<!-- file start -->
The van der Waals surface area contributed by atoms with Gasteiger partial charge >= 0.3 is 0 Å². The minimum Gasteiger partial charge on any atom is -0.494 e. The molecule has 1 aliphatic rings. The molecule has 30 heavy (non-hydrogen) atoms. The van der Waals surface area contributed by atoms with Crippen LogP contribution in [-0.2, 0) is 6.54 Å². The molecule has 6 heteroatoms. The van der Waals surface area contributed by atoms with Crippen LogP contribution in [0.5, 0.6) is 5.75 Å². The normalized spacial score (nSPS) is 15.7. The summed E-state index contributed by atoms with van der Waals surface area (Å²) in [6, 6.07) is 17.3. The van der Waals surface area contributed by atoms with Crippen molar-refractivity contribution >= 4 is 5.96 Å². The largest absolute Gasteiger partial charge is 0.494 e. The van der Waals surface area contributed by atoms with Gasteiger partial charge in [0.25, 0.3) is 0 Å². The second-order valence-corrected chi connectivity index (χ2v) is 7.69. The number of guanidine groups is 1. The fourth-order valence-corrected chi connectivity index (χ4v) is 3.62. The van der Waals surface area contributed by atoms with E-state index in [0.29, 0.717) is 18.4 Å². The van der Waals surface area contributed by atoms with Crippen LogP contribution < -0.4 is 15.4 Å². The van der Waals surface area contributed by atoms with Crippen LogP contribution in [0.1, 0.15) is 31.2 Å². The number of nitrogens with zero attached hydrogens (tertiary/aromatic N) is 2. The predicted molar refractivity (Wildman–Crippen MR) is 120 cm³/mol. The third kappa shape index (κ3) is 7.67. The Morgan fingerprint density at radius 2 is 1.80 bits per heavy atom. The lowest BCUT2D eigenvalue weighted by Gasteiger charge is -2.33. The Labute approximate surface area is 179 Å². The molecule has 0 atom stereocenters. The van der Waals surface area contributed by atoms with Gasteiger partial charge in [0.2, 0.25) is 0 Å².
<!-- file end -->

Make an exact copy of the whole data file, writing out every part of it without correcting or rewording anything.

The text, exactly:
The van der Waals surface area contributed by atoms with Gasteiger partial charge >= 0.3 is 0 Å². The minimum Gasteiger partial charge on any atom is -0.494 e. The molecule has 1 aliphatic rings. The molecule has 30 heavy (non-hydrogen) atoms. The van der Waals surface area contributed by atoms with Crippen LogP contribution in [-0.2, 0) is 6.54 Å². The molecule has 6 heteroatoms. The van der Waals surface area contributed by atoms with Crippen LogP contribution in [0.5, 0.6) is 5.75 Å². The normalized spacial score (nSPS) is 15.7. The summed E-state index contributed by atoms with van der Waals surface area (Å²) in [6, 6.07) is 17.3. The van der Waals surface area contributed by atoms with Crippen molar-refractivity contribution >= 4 is 5.96 Å². The largest absolute Gasteiger partial charge is 0.494 e. The van der Waals surface area contributed by atoms with Gasteiger partial charge in [0.25, 0.3) is 0 Å². The second-order valence-corrected chi connectivity index (χ2v) is 7.69. The number of guanidine groups is 1. The fourth-order valence-corrected chi connectivity index (χ4v) is 3.62. The van der Waals surface area contributed by atoms with E-state index in [0.29, 0.717) is 18.4 Å². The van der Waals surface area contributed by atoms with Crippen LogP contribution < -0.4 is 15.4 Å². The van der Waals surface area contributed by atoms with Crippen LogP contribution in [0.1, 0.15) is 31.2 Å². The number of nitrogens with zero attached hydrogens (tertiary/aromatic N) is 2. The predicted molar refractivity (Wildman–Crippen MR) is 120 cm³/mol. The third kappa shape index (κ3) is 7.67. The Morgan fingerprint density at radius 2 is 1.80 bits per heavy atom. The lowest BCUT2D eigenvalue weighted by Gasteiger charge is -2.33. The Labute approximate surface area is 179 Å². The molecule has 0 atom stereocenters. The van der Waals surface area contributed by atoms with Gasteiger partial charge in [0.2, 0.25) is 0 Å².